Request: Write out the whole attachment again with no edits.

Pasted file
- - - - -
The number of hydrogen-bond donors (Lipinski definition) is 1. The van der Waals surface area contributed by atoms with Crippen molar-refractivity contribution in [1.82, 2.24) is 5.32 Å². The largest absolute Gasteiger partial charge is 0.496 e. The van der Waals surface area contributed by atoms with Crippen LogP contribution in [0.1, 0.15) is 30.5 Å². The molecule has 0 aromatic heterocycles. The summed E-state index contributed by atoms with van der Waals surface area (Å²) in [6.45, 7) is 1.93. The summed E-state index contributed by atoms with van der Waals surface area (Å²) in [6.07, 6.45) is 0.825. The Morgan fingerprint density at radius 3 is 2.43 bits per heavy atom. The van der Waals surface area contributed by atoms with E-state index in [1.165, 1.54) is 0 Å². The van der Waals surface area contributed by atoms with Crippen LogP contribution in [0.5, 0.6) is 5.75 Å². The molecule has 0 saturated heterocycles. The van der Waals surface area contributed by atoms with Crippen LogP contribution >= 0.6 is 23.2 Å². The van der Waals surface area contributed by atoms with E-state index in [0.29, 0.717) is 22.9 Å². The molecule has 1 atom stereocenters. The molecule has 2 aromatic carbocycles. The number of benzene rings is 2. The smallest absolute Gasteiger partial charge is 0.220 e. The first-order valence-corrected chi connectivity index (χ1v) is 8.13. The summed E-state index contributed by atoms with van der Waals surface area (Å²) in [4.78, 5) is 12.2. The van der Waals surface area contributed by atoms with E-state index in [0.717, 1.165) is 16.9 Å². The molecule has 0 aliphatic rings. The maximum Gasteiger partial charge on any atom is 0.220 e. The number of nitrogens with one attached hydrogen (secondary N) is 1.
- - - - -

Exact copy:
The number of hydrogen-bond donors (Lipinski definition) is 1. The van der Waals surface area contributed by atoms with Crippen molar-refractivity contribution in [1.82, 2.24) is 5.32 Å². The largest absolute Gasteiger partial charge is 0.496 e. The van der Waals surface area contributed by atoms with Crippen LogP contribution in [0.1, 0.15) is 30.5 Å². The molecule has 0 aromatic heterocycles. The summed E-state index contributed by atoms with van der Waals surface area (Å²) in [6.45, 7) is 1.93. The summed E-state index contributed by atoms with van der Waals surface area (Å²) in [6.07, 6.45) is 0.825. The Morgan fingerprint density at radius 3 is 2.43 bits per heavy atom. The van der Waals surface area contributed by atoms with E-state index in [1.165, 1.54) is 0 Å². The van der Waals surface area contributed by atoms with Crippen LogP contribution in [0.5, 0.6) is 5.75 Å². The molecule has 0 saturated heterocycles. The van der Waals surface area contributed by atoms with Crippen LogP contribution >= 0.6 is 23.2 Å². The van der Waals surface area contributed by atoms with E-state index in [0.29, 0.717) is 22.9 Å². The molecule has 1 atom stereocenters. The molecule has 2 aromatic carbocycles. The number of benzene rings is 2. The smallest absolute Gasteiger partial charge is 0.220 e. The first-order valence-corrected chi connectivity index (χ1v) is 8.13. The summed E-state index contributed by atoms with van der Waals surface area (Å²) in [4.78, 5) is 12.2. The van der Waals surface area contributed by atoms with E-state index in [0.717, 1.165) is 16.9 Å². The molecule has 0 aliphatic rings. The maximum Gasteiger partial charge on any atom is 0.220 e. The number of nitrogens with one attached hydrogen (secondary N) is 1.